Comparative Law Yearbook of International Business, published under the auspices of the Center for International Legal Studies, in this volume, focuses on how vulnerable our “normal” lives are because of the climate change and COVID-19 pandemic. As the climate and coronavirus crises demonstrate, environmental and health risks can also trigger significant social, economic, and political risks. And there is a need to regulate the competition for and exploitation of increasingly scarce natural resources. From this perspective, the management of such crises requires adopting a holistic and interdisciplinary approach that enables EU decision-makers to tackle both environmental and health dimensions of such risks and their consequences transversally. The challenge for the EU is to find an adequate policy mix that safeguards individual rights and liberties, protects the economy, and, at the same time, strengthens the EU’s preparedness for cases of climate change and pandemics.
What’s in this book:
The spreading of COVID-19 seems to have taken EU decision-makers away from pursuing the roadmap aimed at tackling the climate emergency. The present volume provides issues and topics such as the following:
- criteria in interpreting and understanding the requirements of the Habitats Directive;
- EU perspectives on habitat protection and risk management in times of climate change and health crises;
- WTO perspectives on the renewable energy sector and the protection of marine habitats;
- discourse on how international law imposes environmental responsibilities with regard to disputed maritime areas;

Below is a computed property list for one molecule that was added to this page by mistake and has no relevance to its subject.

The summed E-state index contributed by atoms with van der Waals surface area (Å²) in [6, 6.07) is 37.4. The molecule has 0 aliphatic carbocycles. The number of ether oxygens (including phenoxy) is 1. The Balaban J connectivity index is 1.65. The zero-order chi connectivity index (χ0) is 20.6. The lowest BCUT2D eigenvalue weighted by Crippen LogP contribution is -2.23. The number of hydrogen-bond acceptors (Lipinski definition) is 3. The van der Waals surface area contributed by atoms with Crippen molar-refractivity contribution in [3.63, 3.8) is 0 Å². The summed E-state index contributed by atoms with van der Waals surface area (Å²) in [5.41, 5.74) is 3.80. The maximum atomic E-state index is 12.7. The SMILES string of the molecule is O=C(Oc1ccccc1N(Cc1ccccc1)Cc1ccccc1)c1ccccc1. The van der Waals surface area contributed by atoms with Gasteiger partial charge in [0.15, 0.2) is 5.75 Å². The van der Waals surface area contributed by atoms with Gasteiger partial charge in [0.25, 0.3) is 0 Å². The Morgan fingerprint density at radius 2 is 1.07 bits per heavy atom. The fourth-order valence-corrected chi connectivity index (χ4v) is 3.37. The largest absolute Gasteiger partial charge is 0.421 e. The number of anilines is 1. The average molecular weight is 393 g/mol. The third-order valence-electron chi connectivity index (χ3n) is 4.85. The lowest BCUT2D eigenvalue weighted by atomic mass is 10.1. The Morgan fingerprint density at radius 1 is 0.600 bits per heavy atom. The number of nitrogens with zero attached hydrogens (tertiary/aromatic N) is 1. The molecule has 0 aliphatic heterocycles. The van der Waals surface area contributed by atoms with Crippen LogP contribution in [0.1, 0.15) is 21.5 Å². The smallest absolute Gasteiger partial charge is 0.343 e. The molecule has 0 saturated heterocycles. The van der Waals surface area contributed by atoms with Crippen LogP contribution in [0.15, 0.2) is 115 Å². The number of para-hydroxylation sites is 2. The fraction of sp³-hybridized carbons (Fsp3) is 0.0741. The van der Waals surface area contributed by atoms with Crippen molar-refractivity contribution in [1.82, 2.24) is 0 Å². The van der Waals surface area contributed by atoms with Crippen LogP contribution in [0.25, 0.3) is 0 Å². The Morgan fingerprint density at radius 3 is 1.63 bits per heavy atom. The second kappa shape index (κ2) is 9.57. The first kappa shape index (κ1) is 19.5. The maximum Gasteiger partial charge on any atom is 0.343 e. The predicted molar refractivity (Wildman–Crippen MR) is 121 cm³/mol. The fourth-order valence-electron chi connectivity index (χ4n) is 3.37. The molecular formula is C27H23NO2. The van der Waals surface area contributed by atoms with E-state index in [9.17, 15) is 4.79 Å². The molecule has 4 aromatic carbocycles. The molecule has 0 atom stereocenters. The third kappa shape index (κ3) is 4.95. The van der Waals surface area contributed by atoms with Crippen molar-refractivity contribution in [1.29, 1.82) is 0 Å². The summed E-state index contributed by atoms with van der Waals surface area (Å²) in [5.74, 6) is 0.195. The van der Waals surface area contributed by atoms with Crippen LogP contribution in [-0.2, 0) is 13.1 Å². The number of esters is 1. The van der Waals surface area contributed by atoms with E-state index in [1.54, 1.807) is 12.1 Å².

- comparison of national regulations against each other and the international framework for dealing with plastic waste;
- Kuwait’s evolving approach to waste disposal and management;
- examination of Brazil’s legal framework for dam safety in the wake of recent catastrophic events; and
- pioneering Third World Approaches to International Law (TWAIL) with the destruction of the Amazon.
How this will help you:
One of its kind, the study has articulated how various models can help resolve environmental problems and how health and hygiene regimes are of global importance. The presentation of the chapters offers broad propositions, thereby increasing the practical value of the book, and it will serve to be a comprehensive source of knowledge.
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The Center for International Legal Studies
Interpretation of Article 6(3) of the Habitats Directive in the Light of Recent ECJ Case Law
Kim Trenskow, Mads U. Østergaard & Mikkel Vindfeldt
Climate Change and Pandemics: The Need for a Renewed EU Risk-Management Strategy
What Policy Space Exists under WTO Rules?
Nathan Jin Bao
WTO Panel and Appellate Body Jurisprudence on Environmental Protection of Marine Living Resources: Considerations for the Maritime Silk Road Shipping Policies
States’ Environmental Obligations in Disputed Maritime Areas and the Limits of International Law
Constantinos Yiallourides, Natalia Ermolina
Grappling with Plastic: An Increasingly Inflexible Legal Issue
Adam R. Fox, Chassica Soo & Jonathan S. King
Environmental Degradation: Waste Disposal and Management in Kuwait
Ralph Palliam & Sara Al-Othman
Brazil’s Comprehensive Regulations on Large Dams Safety
The Collapsing of the Earth’s Lungs: Could “Third World Approaches to International Law” Breathe Air into the Amazonian Crisis?